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53 minutes ago, Alex W said:

It sounds like your battery switch is wired the normal way.  House and engine loads are all on the output of a single battery switch.  The battery switch can switch between house and starting batteries, or join them.

The other methods that allow you to disconnect house or engine distinctly, or control which battery is used for each of those loads independently require at least two battery switches.

 

Yeah....so I might be misinterpreting what the switch does entirely.   Does the switch just determine which battery power is being pulled from?  That makes a ton of sense if this is the case.   Everything is hot when you turn it on but you are only pulling from Battery 1 or Battery 2 or Both according to the switch.    For some reason in my head I thought it switched back and forth.  So when you are using the staring battery the lights wouldn't work and vice versa.  It sounds like all the switch does is determine which battery is powering the whole system.  Is this accurate?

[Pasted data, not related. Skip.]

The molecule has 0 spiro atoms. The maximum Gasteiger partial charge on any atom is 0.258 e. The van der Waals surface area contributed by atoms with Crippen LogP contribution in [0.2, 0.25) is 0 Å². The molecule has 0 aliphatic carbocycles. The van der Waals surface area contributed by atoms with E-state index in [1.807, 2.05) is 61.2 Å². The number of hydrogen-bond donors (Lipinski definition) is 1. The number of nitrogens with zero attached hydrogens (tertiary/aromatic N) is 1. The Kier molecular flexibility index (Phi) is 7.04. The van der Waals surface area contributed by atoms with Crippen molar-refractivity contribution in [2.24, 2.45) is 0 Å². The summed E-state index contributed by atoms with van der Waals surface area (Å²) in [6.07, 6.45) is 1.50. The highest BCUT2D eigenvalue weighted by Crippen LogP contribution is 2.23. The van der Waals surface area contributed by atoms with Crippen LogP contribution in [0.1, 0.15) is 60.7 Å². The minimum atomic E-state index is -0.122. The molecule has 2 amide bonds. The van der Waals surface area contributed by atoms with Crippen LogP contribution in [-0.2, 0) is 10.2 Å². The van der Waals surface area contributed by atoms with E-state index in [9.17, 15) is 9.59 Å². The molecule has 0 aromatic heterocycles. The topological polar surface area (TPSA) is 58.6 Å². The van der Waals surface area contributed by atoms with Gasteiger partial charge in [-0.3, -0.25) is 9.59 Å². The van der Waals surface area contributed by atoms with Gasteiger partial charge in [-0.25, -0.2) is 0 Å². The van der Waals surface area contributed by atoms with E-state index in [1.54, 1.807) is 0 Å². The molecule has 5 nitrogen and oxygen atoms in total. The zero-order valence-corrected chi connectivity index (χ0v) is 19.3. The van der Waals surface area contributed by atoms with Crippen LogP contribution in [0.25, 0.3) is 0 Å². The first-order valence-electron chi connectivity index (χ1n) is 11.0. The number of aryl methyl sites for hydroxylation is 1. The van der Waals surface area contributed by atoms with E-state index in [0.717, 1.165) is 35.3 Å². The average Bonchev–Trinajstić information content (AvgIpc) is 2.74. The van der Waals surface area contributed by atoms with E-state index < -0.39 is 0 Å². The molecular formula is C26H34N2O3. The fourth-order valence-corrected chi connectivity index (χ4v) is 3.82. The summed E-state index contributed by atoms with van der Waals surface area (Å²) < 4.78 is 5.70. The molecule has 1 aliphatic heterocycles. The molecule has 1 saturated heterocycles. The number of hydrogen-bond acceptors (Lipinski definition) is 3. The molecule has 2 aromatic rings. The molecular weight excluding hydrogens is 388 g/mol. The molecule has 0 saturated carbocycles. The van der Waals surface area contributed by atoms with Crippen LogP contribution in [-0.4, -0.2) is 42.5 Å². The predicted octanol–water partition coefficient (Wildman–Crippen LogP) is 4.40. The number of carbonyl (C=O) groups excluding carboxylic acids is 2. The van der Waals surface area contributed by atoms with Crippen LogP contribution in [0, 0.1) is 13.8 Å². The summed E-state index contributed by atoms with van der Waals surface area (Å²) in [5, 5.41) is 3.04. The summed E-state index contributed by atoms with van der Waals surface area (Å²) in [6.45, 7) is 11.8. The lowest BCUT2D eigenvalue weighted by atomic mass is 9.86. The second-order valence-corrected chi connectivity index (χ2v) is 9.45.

I'm going to feel so much better if it is. :

 

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18 minutes ago, yllek said:

Yes.

Go ahead, feel better.

Thanks!  

 

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You are correct regarding the function of the switch - it's only a selector that connects either or both batteries to the "common" output.

If you want to have a "proper" start battery, move the wire that leads to the starter directly to the start battery positive terminal.

However, it's probably the case that your engine's alternator output is connected to the cable you show as being connected to the starter. It should be labeled start/alternator in your drawing and you cannot move that cable to the start battery positive as then you'll never charge your other battery.